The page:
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US accuses Iran of violating UN arms export ban, says Iranian threat growing

Senior Policy Advisor to the Secretary of State and Director of Policy Planning Brian Hook speaks at the announcement of the creation of the Iran Action Group in the Press Briefing Room, at the Department of State, August 16, 2018. (U.S. State Department/Flickr)
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This article was originally published by Radio Free Europe/Radio Liberty and is reprinted with permission.

The U.S. has accused Iran of stepping up violations of a UN ban on arms exports by increasingly supplying weapons to militant groups across the Middle East and continuing its missile program.

In a November 29 presentation at a military base in Washington, Brian Hook, the U.S. special representative for Iran showed reporters weapons and fragments of weapons seized in Afghanistan, Bahrain, and Yemen that it said are evidence Iran is a “grave and escalating threat” that must be stopped.

The presentation, the second such one in the last year, is part of U.S. efforts to increase pressure on Tehran to halt what Washington calls “malign activities” in the region.

Iran has denied such accusations in the past.

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The U.S. withdrew from a 2015 nuclear deal with Iran in May and reinstated tough sanctions that had been lifted under the accord.

“The Iranian threat is growing, and we are accumulating risk of escalation in the region if we fail to act,” Hook told reporters.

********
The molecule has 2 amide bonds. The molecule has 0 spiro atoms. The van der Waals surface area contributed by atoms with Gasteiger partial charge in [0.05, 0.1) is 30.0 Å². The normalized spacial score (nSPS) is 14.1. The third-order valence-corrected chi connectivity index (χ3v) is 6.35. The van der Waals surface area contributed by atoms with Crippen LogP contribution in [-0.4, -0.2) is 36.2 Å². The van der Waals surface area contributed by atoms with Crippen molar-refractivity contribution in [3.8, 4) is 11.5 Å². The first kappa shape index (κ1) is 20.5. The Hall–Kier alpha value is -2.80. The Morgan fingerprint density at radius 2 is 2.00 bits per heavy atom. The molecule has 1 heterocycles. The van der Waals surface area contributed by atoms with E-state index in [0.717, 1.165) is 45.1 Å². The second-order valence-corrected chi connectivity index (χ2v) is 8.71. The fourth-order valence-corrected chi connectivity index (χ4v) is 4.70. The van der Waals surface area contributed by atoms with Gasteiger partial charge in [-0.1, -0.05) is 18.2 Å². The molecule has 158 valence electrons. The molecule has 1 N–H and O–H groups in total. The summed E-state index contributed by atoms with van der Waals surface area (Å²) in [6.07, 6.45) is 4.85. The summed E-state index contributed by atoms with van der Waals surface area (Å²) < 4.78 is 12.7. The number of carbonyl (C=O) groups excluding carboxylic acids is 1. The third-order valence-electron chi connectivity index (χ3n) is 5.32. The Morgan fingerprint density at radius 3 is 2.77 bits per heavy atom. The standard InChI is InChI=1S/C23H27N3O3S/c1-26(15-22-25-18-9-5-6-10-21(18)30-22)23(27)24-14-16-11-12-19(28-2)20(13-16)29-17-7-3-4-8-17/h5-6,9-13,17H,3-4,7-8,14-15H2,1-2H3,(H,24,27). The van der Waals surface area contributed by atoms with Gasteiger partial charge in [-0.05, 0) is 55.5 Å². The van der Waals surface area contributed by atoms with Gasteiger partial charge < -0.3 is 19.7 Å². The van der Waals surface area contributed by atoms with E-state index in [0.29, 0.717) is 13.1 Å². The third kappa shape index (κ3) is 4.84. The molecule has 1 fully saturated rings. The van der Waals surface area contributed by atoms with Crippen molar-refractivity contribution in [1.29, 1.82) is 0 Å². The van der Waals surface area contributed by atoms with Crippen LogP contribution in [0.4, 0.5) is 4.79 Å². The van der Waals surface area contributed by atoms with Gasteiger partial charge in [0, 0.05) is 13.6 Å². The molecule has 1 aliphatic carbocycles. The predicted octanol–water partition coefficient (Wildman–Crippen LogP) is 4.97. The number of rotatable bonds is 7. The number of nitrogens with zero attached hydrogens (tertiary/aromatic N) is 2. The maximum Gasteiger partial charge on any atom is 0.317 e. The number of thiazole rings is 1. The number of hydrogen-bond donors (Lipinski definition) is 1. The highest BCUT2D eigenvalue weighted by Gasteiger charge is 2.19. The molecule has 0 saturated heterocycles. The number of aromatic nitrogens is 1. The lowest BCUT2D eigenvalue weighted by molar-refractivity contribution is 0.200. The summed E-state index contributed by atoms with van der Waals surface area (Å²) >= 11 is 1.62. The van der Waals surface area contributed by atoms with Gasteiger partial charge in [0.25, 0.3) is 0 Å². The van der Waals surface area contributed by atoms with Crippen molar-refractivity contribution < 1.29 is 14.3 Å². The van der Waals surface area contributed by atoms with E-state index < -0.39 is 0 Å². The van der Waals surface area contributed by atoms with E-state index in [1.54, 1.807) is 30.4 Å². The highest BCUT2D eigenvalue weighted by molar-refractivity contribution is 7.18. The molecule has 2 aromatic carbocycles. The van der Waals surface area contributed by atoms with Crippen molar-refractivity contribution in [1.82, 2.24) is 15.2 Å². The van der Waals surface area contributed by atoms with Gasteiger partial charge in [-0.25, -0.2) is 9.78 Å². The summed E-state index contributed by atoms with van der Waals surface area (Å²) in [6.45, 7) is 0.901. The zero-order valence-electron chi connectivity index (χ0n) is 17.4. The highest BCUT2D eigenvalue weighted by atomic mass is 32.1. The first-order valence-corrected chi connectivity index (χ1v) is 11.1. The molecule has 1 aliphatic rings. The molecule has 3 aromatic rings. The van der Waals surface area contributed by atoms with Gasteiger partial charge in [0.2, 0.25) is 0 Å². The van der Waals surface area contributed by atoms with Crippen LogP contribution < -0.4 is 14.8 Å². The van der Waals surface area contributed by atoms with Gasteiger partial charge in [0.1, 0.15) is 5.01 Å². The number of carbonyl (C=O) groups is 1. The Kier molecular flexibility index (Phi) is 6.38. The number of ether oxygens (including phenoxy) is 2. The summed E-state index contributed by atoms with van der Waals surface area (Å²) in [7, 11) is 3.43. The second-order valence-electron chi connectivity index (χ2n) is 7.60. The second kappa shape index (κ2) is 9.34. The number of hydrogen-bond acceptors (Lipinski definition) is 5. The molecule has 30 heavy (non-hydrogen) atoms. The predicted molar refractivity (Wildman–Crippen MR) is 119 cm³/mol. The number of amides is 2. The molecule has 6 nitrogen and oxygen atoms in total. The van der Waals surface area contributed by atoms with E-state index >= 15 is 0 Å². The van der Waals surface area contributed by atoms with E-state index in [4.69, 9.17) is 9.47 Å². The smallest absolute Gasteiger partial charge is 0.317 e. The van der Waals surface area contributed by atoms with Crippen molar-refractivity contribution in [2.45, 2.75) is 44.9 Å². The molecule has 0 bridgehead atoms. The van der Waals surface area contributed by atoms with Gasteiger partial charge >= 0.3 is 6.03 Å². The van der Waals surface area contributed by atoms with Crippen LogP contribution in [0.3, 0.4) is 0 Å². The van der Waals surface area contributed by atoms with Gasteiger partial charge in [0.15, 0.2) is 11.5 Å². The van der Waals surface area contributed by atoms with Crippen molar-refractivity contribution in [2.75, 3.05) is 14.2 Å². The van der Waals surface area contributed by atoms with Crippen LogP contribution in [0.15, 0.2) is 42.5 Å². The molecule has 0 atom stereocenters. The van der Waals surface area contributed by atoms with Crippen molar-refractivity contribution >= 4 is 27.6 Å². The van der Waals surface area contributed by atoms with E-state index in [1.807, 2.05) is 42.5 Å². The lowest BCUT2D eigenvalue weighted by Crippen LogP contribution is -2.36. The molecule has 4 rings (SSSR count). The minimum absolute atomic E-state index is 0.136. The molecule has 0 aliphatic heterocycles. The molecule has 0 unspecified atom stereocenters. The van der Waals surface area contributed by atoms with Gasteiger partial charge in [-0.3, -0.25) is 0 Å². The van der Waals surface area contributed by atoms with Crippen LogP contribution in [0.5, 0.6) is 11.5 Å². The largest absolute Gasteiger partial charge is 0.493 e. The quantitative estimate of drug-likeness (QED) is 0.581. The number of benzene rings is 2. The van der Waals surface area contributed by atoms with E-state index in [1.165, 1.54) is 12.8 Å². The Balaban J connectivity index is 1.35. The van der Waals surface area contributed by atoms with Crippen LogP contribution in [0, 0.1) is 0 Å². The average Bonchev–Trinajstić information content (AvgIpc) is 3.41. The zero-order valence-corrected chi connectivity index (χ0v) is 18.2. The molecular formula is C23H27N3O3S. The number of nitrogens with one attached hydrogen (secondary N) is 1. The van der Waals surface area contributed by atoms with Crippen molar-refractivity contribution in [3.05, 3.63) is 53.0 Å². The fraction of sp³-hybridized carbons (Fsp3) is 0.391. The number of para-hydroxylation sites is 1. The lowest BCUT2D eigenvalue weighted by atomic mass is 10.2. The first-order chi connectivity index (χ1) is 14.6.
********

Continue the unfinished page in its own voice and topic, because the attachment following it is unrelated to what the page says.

Hook displayed rockets, missiles, small arms and debris from an Iranian drone that he says were intended for Huthi rebels in Yemen, Shi’ite militants in Bahrain, and the Taliban in Afghanistan.

The centerpiece of the display was what Hook said is a Sayyad-2 surface-to-air missile system that the Saudis had intercepted in Yemen this year. He said Persian writing along the white rocket’s side helped prove it was Iranian made.

“The inventory in this display has expanded since December. This is a function of Iran’s relentless commitment to put more weapons into the hands of even more of its proxies, regardless of the suffering,” he added.

“I haven’t heard anybody say this is a political stunt. This is simply putting out in broad daylight Iran’s missiles and small arms and rockets and UAVs [unmanned aerial vehicles] and drones,” Hook said after being asked whether the weapons display was done for propaganda purposes.

The material shows Iran is determined to send “even more weapons into the hands of even more of its proxies,” he told reporters.

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There was no immediate reaction from Iranian officials.

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